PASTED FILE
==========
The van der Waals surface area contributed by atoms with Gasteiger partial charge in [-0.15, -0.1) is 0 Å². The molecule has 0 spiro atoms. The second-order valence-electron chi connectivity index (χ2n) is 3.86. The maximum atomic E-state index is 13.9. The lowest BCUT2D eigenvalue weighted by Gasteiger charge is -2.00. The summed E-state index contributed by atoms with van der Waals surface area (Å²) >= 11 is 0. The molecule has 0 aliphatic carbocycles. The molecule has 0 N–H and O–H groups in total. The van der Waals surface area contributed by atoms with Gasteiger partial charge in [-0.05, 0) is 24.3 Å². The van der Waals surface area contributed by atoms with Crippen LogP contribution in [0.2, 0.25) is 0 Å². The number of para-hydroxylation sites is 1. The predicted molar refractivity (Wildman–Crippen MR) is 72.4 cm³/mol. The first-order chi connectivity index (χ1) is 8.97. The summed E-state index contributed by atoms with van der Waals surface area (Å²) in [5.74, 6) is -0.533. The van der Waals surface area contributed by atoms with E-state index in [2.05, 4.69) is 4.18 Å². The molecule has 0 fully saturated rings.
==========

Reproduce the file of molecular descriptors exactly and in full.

The van der Waals surface area contributed by atoms with Gasteiger partial charge in [-0.15, -0.1) is 0 Å². The molecule has 0 spiro atoms. The second-order valence-electron chi connectivity index (χ2n) is 3.86. The maximum atomic E-state index is 13.9. The lowest BCUT2D eigenvalue weighted by Gasteiger charge is -2.00. The summed E-state index contributed by atoms with van der Waals surface area (Å²) >= 11 is 0. The molecule has 0 aliphatic carbocycles. The molecule has 0 N–H and O–H groups in total. The van der Waals surface area contributed by atoms with Gasteiger partial charge in [-0.05, 0) is 24.3 Å². The van der Waals surface area contributed by atoms with Crippen LogP contribution in [0.2, 0.25) is 0 Å². The number of para-hydroxylation sites is 1. The predicted molar refractivity (Wildman–Crippen MR) is 72.4 cm³/mol. The first-order chi connectivity index (χ1) is 8.97. The summed E-state index contributed by atoms with van der Waals surface area (Å²) in [5.74, 6) is -0.533. The van der Waals surface area contributed by atoms with E-state index in [2.05, 4.69) is 4.18 Å². The molecule has 0 fully saturated rings.